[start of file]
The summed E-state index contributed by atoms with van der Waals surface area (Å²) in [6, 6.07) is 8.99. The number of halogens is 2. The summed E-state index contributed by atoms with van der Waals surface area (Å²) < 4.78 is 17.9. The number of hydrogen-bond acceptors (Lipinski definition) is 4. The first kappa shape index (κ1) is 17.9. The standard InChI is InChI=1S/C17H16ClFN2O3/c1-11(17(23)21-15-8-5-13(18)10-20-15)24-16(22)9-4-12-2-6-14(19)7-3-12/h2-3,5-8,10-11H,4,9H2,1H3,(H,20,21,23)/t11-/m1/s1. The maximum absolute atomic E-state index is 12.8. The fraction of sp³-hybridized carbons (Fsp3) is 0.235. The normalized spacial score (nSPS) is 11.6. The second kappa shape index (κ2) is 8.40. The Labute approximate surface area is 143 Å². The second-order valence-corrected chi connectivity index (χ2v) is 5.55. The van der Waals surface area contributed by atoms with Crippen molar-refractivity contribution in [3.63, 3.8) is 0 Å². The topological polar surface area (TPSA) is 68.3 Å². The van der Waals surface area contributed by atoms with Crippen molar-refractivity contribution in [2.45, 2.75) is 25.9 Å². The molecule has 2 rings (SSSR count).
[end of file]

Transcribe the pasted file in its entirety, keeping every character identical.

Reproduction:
The summed E-state index contributed by atoms with van der Waals surface area (Å²) in [6, 6.07) is 8.99. The number of halogens is 2. The summed E-state index contributed by atoms with van der Waals surface area (Å²) < 4.78 is 17.9. The number of hydrogen-bond acceptors (Lipinski definition) is 4. The first kappa shape index (κ1) is 17.9. The standard InChI is InChI=1S/C17H16ClFN2O3/c1-11(17(23)21-15-8-5-13(18)10-20-15)24-16(22)9-4-12-2-6-14(19)7-3-12/h2-3,5-8,10-11H,4,9H2,1H3,(H,20,21,23)/t11-/m1/s1. The maximum absolute atomic E-state index is 12.8. The fraction of sp³-hybridized carbons (Fsp3) is 0.235. The normalized spacial score (nSPS) is 11.6. The second kappa shape index (κ2) is 8.40. The Labute approximate surface area is 143 Å². The second-order valence-corrected chi connectivity index (χ2v) is 5.55. The van der Waals surface area contributed by atoms with Crippen molar-refractivity contribution in [3.63, 3.8) is 0 Å². The topological polar surface area (TPSA) is 68.3 Å². The van der Waals surface area contributed by atoms with Crippen molar-refractivity contribution in [2.45, 2.75) is 25.9 Å². The molecule has 2 rings (SSSR count).